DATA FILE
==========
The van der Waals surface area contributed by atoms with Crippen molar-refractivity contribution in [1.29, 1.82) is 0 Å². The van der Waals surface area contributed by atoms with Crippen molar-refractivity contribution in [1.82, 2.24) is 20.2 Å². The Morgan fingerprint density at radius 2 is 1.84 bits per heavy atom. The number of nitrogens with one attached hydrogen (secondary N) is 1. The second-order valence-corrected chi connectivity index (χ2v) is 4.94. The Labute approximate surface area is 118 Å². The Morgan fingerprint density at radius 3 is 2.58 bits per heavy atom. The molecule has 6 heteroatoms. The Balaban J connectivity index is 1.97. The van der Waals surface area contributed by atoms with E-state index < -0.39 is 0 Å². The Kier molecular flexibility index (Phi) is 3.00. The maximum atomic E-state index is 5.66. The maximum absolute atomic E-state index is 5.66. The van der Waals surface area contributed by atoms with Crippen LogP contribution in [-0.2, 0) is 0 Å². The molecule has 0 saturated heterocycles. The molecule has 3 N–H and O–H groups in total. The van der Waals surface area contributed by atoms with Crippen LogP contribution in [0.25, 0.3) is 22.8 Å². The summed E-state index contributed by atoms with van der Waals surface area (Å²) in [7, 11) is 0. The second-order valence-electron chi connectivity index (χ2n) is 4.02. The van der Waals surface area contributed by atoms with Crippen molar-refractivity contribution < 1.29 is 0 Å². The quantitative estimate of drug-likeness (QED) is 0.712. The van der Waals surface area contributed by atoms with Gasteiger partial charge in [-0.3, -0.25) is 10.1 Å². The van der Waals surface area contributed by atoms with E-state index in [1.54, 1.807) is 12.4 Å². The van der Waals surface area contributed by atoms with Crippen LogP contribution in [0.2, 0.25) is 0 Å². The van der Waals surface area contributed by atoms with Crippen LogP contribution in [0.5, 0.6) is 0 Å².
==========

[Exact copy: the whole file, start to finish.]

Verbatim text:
The van der Waals surface area contributed by atoms with Crippen molar-refractivity contribution in [1.29, 1.82) is 0 Å². The van der Waals surface area contributed by atoms with Crippen molar-refractivity contribution in [1.82, 2.24) is 20.2 Å². The Morgan fingerprint density at radius 2 is 1.84 bits per heavy atom. The number of nitrogens with one attached hydrogen (secondary N) is 1. The second-order valence-corrected chi connectivity index (χ2v) is 4.94. The Labute approximate surface area is 118 Å². The Morgan fingerprint density at radius 3 is 2.58 bits per heavy atom. The molecule has 6 heteroatoms. The Balaban J connectivity index is 1.97. The van der Waals surface area contributed by atoms with E-state index < -0.39 is 0 Å². The Kier molecular flexibility index (Phi) is 3.00. The maximum atomic E-state index is 5.66. The maximum absolute atomic E-state index is 5.66. The van der Waals surface area contributed by atoms with Crippen LogP contribution in [-0.2, 0) is 0 Å². The molecule has 0 saturated heterocycles. The molecule has 3 N–H and O–H groups in total. The van der Waals surface area contributed by atoms with Crippen LogP contribution in [0.25, 0.3) is 22.8 Å². The summed E-state index contributed by atoms with van der Waals surface area (Å²) in [7, 11) is 0. The second-order valence-electron chi connectivity index (χ2n) is 4.02. The van der Waals surface area contributed by atoms with Crippen molar-refractivity contribution < 1.29 is 0 Å². The quantitative estimate of drug-likeness (QED) is 0.712. The van der Waals surface area contributed by atoms with Gasteiger partial charge in [-0.3, -0.25) is 10.1 Å². The van der Waals surface area contributed by atoms with E-state index in [1.54, 1.807) is 12.4 Å². The van der Waals surface area contributed by atoms with Crippen LogP contribution in [0.2, 0.25) is 0 Å². The van der Waals surface area contributed by atoms with Crippen LogP contribution in [0.5, 0.6) is 0 Å².